Thinking 3

    Thinking 3

    • Reflection +

    • Reflection + questioning the basis of our analysis

      = Critical Reflection


    Critical reflection

    Critical Reflection

    A deeper conceptual thinking process

    Analysis

    Explanation

    Interpretation

    Inference

    • Conceptual level


    Critical thinking

    Critical Thinking

    • Critical Thinking: What It Is and Why It Counts (Facione, 1998)

    • Cognitive skills of:

      • Interpretation

      • Analysis

      • Evaluation

      • Inference

      • Explanation

      • Self-regulation


    Thinking 4

    Thinking 4

    • Think about the thinking

    • Reflexive – indication that action turns back upon the subject

    • Reflect on our critical reflection

      = Reflexion


    Thinking 41

    Thinking 4

    Critical Reflection +

    challenge the validity of presuppositions in own prior learning (Mezirow, 1990)

    • Critical Reflection + question the assumptions in own mind

      = Critical Reflexion


    Learning journal2

    Learning Journal

    Find and record information

    +

    Thinking

    +

    Writing

    =

    Critical reflexion


    Learning journal3

    Learning Journal

    • Learning journal - collection of reflective writings

    • Reflective writing – manifestation of reflective thinking

    • Reflexive thinking


    The relationship between thinking and writing

    The Relationship between Thinking and Writing


    References

    References

    • Dewey, J., (1910;1933), How We Think, London, Heath & Company

    • Cowan, J., (1998), On Becoming an Innovative University Teacher, Buckingham, OUP and SRHE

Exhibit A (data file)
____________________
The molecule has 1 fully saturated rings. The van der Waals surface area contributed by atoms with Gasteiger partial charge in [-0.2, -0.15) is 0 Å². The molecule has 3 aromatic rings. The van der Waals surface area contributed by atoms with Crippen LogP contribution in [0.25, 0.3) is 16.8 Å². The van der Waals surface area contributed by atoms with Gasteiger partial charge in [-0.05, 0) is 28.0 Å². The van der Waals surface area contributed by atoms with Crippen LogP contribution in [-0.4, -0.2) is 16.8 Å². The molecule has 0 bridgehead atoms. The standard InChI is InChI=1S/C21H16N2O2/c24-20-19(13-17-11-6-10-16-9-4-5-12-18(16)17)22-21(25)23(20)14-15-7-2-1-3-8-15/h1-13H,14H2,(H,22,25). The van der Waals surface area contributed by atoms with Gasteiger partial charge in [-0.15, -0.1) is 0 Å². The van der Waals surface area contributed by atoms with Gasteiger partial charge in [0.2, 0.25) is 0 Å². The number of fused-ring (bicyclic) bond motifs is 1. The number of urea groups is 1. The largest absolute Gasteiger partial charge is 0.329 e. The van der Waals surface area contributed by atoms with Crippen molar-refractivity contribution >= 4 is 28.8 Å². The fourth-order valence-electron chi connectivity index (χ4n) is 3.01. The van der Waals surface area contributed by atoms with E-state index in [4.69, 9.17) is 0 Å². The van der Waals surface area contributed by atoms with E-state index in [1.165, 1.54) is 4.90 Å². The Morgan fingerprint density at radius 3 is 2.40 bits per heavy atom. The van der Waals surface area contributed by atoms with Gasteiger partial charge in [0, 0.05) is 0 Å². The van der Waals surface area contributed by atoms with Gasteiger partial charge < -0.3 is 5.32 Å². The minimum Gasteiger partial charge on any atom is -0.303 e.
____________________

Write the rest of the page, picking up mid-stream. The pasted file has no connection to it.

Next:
• Kitchener, K.S. and King, P.M., (1990), “The Reflective Judgement Model: Transforming Assumptions About Knowing”, in: (J. Mezirow, Ed.), Fostering Critical Reflection in Adulthood, San Francisco, Jossey-Bass

    • Lukinsky, J., (1990), “Reflective Withdrawal Through Journal Writing”, in: (J. Mezirow, Ed.), Fostering Critical Reflection in Adulthood, San Francisco,

      Jossey-Bass

    • Moon, J., (1999a), Learning Journals: A Handbook for Academics, Students and Professional Development, London, Kogan Press

    • Moon, J., (1999b), Reflection in Learning and Professional Development, Kogan Press, London

    • Moon, J., (2000), Critical Thinking for Students, 3rd Ed., Oxford, How to Books Ltd.

    • Perry, W.G., (1970), Forms of Intellectual and Ethical Development in College Years, New York, Holt, Rhinehart & Winston

    • Perry, W.G., (1999), Forms of Ethical and Intellectual Development in College Years, San Francisco, Jossey-Bass

    • Rogers, C.R., (1969: 1983), Freedom to Learn for the 80’s, Edinburgh, OU in Scotland


    Strategies for engaging students with their own learning

    Strategies for Engaging Students with Their Own Learning